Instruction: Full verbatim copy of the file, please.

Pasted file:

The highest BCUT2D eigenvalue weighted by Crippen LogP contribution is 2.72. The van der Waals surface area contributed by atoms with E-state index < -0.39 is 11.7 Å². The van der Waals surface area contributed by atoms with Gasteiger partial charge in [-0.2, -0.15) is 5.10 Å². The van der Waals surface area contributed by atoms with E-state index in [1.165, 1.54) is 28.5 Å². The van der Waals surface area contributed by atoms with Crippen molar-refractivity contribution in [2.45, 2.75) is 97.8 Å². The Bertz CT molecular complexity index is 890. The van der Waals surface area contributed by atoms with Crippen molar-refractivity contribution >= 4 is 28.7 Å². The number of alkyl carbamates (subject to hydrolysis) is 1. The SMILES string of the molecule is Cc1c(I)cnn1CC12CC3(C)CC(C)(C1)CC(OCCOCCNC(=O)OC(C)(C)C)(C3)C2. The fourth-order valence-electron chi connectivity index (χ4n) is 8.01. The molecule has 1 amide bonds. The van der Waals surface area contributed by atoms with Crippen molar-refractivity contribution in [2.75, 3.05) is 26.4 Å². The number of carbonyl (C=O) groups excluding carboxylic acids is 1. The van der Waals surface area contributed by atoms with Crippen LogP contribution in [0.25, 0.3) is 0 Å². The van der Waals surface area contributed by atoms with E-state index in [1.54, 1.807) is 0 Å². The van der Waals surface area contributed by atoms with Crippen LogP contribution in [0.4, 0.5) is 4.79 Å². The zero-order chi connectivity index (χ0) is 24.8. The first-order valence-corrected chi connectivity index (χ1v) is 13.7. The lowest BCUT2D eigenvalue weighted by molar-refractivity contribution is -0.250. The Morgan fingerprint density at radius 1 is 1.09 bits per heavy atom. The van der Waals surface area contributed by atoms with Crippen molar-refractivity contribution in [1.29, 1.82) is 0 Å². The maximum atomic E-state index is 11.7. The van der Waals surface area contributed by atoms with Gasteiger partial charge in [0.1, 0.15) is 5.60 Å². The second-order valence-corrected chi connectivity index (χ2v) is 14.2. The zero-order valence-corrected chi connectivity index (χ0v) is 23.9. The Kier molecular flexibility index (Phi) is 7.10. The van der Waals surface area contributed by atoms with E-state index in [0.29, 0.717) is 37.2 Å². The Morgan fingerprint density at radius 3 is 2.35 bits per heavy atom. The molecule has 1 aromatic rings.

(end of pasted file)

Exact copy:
The highest BCUT2D eigenvalue weighted by Crippen LogP contribution is 2.72. The van der Waals surface area contributed by atoms with E-state index < -0.39 is 11.7 Å². The van der Waals surface area contributed by atoms with Gasteiger partial charge in [-0.2, -0.15) is 5.10 Å². The van der Waals surface area contributed by atoms with E-state index in [1.165, 1.54) is 28.5 Å². The van der Waals surface area contributed by atoms with Crippen molar-refractivity contribution in [2.45, 2.75) is 97.8 Å². The Bertz CT molecular complexity index is 890. The van der Waals surface area contributed by atoms with Crippen molar-refractivity contribution >= 4 is 28.7 Å². The number of alkyl carbamates (subject to hydrolysis) is 1. The SMILES string of the molecule is Cc1c(I)cnn1CC12CC3(C)CC(C)(C1)CC(OCCOCCNC(=O)OC(C)(C)C)(C3)C2. The fourth-order valence-electron chi connectivity index (χ4n) is 8.01. The molecule has 1 amide bonds. The van der Waals surface area contributed by atoms with Crippen molar-refractivity contribution in [2.75, 3.05) is 26.4 Å². The number of carbonyl (C=O) groups excluding carboxylic acids is 1. The van der Waals surface area contributed by atoms with Crippen LogP contribution in [0.25, 0.3) is 0 Å². The van der Waals surface area contributed by atoms with E-state index in [1.54, 1.807) is 0 Å². The van der Waals surface area contributed by atoms with Crippen LogP contribution in [0.4, 0.5) is 4.79 Å². The zero-order chi connectivity index (χ0) is 24.8. The first-order valence-corrected chi connectivity index (χ1v) is 13.7. The lowest BCUT2D eigenvalue weighted by molar-refractivity contribution is -0.250. The Morgan fingerprint density at radius 1 is 1.09 bits per heavy atom. The van der Waals surface area contributed by atoms with Crippen molar-refractivity contribution in [1.29, 1.82) is 0 Å². The maximum atomic E-state index is 11.7. The van der Waals surface area contributed by atoms with Gasteiger partial charge in [0.1, 0.15) is 5.60 Å². The second-order valence-corrected chi connectivity index (χ2v) is 14.2. The zero-order valence-corrected chi connectivity index (χ0v) is 23.9. The Kier molecular flexibility index (Phi) is 7.10. The van der Waals surface area contributed by atoms with E-state index in [0.29, 0.717) is 37.2 Å². The Morgan fingerprint density at radius 3 is 2.35 bits per heavy atom. The molecule has 1 aromatic rings.